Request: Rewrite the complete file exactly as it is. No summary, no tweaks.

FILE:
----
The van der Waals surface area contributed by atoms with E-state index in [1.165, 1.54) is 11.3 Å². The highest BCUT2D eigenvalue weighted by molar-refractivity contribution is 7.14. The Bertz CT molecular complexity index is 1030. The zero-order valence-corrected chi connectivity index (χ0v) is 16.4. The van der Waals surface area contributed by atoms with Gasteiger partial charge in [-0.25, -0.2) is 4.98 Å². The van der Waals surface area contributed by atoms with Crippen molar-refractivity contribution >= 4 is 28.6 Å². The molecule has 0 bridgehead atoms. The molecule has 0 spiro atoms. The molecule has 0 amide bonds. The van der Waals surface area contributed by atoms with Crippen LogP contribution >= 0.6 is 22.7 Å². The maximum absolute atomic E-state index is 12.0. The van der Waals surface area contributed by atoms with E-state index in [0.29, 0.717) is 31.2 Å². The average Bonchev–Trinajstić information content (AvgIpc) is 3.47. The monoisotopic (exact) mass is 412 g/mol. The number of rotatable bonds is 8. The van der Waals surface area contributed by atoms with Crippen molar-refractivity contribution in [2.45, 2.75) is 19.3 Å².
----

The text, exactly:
The van der Waals surface area contributed by atoms with E-state index in [1.165, 1.54) is 11.3 Å². The highest BCUT2D eigenvalue weighted by molar-refractivity contribution is 7.14. The Bertz CT molecular complexity index is 1030. The zero-order valence-corrected chi connectivity index (χ0v) is 16.4. The van der Waals surface area contributed by atoms with Gasteiger partial charge in [-0.25, -0.2) is 4.98 Å². The van der Waals surface area contributed by atoms with Crippen molar-refractivity contribution >= 4 is 28.6 Å². The molecule has 0 bridgehead atoms. The molecule has 0 spiro atoms. The molecule has 0 amide bonds. The van der Waals surface area contributed by atoms with Crippen LogP contribution >= 0.6 is 22.7 Å². The maximum absolute atomic E-state index is 12.0. The van der Waals surface area contributed by atoms with E-state index in [0.29, 0.717) is 31.2 Å². The average Bonchev–Trinajstić information content (AvgIpc) is 3.47. The monoisotopic (exact) mass is 412 g/mol. The number of rotatable bonds is 8. The van der Waals surface area contributed by atoms with Crippen molar-refractivity contribution in [2.45, 2.75) is 19.3 Å².